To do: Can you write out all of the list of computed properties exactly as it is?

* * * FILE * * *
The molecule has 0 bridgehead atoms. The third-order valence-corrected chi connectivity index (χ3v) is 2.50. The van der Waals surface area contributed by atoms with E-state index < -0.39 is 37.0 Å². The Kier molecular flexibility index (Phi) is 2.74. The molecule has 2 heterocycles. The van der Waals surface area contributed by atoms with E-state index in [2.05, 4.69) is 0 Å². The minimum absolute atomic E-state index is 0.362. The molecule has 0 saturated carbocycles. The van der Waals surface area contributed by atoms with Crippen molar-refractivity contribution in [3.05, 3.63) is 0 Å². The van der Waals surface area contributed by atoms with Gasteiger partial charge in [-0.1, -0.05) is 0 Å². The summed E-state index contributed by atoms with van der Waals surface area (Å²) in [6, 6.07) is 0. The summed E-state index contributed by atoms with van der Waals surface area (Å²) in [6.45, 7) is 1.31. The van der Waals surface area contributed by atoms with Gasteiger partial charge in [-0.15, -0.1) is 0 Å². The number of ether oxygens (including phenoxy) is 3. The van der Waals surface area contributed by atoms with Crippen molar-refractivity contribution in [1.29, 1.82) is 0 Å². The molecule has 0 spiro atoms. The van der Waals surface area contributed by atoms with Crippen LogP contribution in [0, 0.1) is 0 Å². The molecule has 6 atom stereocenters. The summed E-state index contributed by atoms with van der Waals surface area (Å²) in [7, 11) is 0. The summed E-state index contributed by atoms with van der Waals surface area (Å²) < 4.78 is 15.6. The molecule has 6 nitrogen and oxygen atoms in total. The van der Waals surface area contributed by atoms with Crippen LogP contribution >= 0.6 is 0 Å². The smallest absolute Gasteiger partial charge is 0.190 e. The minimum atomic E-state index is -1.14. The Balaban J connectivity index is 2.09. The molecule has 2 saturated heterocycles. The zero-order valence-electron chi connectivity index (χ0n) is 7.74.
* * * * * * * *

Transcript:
The molecule has 0 bridgehead atoms. The third-order valence-corrected chi connectivity index (χ3v) is 2.50. The van der Waals surface area contributed by atoms with E-state index < -0.39 is 37.0 Å². The Kier molecular flexibility index (Phi) is 2.74. The molecule has 2 heterocycles. The van der Waals surface area contributed by atoms with E-state index in [2.05, 4.69) is 0 Å². The minimum absolute atomic E-state index is 0.362. The molecule has 0 saturated carbocycles. The van der Waals surface area contributed by atoms with Crippen molar-refractivity contribution in [3.05, 3.63) is 0 Å². The van der Waals surface area contributed by atoms with Gasteiger partial charge in [-0.1, -0.05) is 0 Å². The summed E-state index contributed by atoms with van der Waals surface area (Å²) in [6, 6.07) is 0. The summed E-state index contributed by atoms with van der Waals surface area (Å²) in [6.45, 7) is 1.31. The van der Waals surface area contributed by atoms with Gasteiger partial charge in [-0.15, -0.1) is 0 Å². The number of ether oxygens (including phenoxy) is 3. The van der Waals surface area contributed by atoms with Crippen molar-refractivity contribution in [1.29, 1.82) is 0 Å². The molecule has 0 spiro atoms. The van der Waals surface area contributed by atoms with Crippen LogP contribution in [0, 0.1) is 0 Å². The molecule has 6 atom stereocenters. The summed E-state index contributed by atoms with van der Waals surface area (Å²) in [7, 11) is 0. The summed E-state index contributed by atoms with van der Waals surface area (Å²) < 4.78 is 15.6. The molecule has 6 nitrogen and oxygen atoms in total. The van der Waals surface area contributed by atoms with Crippen LogP contribution >= 0.6 is 0 Å². The smallest absolute Gasteiger partial charge is 0.190 e. The minimum atomic E-state index is -1.14. The Balaban J connectivity index is 2.09. The molecule has 2 saturated heterocycles. The zero-order valence-electron chi connectivity index (χ0n) is 7.74.